A volunteer of the Mediterranea Mission | Photo: Marta Buso
A volunteer of the Mediterranea Mission | Photo: Marta Buso

The Italian organization “Mediterranea Saving Humans” is only a few months old, having been formed in October 2018. Now its ship, the Mare Jonio, is the latest migrant rescue vessel to enter into a stand-off with the Italian government after it saved 49 people from the Mediterranean on March 18.

It is becoming a familiar story. The left-wing mayor of Lampedusa, like other Sicilian mayors before him, has declared his port open to migrants rescued at sea. The Italian Interior Minister Matteo Salvini has declared all Italian ports closed. Bobbing just off the coast is the Mare Jonio, a ship flying an Italian flag, headed by an Italian Head of Mission, running on money fundraised largely in Italy with 49 rescued migrants on board. It is banned from entering an Italian port.

In a new directive issued on Monday, Salvini said that “the passage of rescue ships in Italian territorial waters [was] detrimental to the order and security of the Italian state.” Salvini argues that the Mare Jonio, like other ships before it, has rescued people in the designated Libyan search and rescue region. This means that they should follow Libyan directives and disembark anyone rescued in the nearest safe port. NGOs argue that human rights are repeatedly being violated in Libyan detention centers, both official and unofficial ones and that people should not be sent back there.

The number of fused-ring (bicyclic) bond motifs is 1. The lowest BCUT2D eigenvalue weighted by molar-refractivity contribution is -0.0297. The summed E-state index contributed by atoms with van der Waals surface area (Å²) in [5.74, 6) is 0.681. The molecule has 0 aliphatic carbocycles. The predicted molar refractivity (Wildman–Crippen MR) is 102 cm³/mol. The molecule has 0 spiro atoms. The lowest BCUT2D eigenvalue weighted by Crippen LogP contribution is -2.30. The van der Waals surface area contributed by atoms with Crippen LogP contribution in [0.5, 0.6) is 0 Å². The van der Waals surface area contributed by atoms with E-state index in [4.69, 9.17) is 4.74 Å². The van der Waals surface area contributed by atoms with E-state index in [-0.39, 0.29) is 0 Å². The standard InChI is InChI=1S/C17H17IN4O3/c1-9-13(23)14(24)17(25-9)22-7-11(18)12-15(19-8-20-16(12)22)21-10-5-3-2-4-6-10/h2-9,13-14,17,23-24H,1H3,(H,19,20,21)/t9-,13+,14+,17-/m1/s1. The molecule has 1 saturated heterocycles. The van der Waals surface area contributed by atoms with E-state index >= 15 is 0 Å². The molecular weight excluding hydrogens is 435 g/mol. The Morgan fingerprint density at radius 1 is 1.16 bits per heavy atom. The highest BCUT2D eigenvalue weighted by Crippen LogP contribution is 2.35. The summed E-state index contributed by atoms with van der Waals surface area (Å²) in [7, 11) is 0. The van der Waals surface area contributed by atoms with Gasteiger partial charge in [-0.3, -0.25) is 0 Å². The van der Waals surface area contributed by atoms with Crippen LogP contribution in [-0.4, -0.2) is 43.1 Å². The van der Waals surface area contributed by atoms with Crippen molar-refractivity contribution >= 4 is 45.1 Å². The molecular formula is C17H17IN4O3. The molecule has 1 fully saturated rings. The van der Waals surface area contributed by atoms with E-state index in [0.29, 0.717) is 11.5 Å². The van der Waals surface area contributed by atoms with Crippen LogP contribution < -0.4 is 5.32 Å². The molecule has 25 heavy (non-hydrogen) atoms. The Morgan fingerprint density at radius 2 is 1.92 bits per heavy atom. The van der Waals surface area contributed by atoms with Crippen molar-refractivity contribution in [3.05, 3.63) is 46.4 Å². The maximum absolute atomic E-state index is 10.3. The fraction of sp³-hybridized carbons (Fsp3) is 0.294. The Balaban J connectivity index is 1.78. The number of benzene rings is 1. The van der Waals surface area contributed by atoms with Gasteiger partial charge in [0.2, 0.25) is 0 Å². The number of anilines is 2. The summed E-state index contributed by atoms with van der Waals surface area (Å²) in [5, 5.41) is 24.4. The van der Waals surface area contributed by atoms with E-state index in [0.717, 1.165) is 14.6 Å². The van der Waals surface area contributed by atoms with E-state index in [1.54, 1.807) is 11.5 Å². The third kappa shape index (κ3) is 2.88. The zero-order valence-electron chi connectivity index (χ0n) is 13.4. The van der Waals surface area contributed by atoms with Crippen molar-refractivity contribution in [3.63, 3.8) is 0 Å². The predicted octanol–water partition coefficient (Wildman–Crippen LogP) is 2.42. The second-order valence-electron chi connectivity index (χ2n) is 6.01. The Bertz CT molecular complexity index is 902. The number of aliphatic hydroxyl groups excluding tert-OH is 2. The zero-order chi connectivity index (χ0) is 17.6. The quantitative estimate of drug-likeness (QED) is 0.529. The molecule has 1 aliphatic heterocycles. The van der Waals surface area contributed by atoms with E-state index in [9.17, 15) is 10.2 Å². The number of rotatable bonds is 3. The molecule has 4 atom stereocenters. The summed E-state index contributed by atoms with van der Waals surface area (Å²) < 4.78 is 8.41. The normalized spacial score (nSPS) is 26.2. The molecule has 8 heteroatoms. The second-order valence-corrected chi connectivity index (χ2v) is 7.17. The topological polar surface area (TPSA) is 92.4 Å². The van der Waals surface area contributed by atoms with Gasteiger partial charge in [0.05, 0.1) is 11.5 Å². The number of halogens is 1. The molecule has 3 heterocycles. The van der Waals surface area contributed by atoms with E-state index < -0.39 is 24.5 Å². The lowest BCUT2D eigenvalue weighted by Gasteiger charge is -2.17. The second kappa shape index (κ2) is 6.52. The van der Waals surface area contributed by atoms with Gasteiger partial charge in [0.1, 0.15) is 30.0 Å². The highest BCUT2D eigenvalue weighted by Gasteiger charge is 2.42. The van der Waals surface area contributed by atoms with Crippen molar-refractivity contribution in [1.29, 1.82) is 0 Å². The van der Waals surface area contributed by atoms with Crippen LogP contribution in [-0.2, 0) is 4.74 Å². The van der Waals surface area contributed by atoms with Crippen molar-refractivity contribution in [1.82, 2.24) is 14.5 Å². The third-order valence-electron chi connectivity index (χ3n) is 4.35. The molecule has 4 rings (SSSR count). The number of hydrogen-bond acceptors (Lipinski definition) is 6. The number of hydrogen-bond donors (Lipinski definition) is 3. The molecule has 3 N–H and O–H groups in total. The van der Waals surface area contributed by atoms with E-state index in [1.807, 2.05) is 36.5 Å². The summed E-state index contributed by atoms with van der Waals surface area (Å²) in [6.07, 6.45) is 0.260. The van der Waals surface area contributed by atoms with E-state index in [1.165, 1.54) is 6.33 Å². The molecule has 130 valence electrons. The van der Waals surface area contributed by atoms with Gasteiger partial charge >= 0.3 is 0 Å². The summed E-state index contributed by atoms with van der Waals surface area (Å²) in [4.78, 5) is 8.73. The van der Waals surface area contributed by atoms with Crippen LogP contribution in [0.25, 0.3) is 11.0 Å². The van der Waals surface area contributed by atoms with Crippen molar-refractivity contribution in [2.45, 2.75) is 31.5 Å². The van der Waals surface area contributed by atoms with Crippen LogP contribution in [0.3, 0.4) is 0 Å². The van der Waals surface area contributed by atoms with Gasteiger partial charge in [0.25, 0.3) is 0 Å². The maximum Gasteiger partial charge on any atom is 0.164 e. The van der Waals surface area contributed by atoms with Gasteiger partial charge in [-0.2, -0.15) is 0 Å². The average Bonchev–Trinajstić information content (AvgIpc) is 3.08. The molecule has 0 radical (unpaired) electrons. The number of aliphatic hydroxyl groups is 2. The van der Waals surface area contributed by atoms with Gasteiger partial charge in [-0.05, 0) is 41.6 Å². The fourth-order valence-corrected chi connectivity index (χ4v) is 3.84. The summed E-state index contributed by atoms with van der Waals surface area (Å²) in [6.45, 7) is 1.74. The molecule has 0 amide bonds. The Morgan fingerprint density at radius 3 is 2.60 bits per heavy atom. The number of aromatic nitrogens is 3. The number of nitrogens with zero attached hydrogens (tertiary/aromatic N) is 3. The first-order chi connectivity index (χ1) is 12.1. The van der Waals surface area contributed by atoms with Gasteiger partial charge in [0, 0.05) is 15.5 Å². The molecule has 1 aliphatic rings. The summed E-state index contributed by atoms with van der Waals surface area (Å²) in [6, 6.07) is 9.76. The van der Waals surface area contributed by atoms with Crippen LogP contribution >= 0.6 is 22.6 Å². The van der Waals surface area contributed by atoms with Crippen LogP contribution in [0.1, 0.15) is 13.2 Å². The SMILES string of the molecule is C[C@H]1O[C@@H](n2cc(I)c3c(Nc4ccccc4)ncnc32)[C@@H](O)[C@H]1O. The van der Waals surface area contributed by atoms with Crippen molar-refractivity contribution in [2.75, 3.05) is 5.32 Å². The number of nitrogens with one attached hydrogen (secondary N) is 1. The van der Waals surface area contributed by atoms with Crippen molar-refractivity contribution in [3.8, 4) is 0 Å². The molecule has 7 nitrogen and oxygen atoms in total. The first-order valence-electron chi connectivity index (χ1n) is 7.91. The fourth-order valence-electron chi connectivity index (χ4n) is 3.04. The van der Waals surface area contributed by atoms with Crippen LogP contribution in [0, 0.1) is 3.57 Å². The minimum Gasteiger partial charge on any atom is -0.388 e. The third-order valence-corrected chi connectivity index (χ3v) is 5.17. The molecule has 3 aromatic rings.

Mediterranea Savings Humans wrote on its Twitter feed that Salvini’s directive (to close the ports) is invalid and goes against the law and international conventions. The platform states that Mediterranea was created because its ideators could no longer watch with indifference whilst thousands of people drowned at sea. It said it was born to deliver justice and in the hope of doing something good.

Italian Interior Minister Matteo Salvini  Credit ANSA

Italian ship, Italian port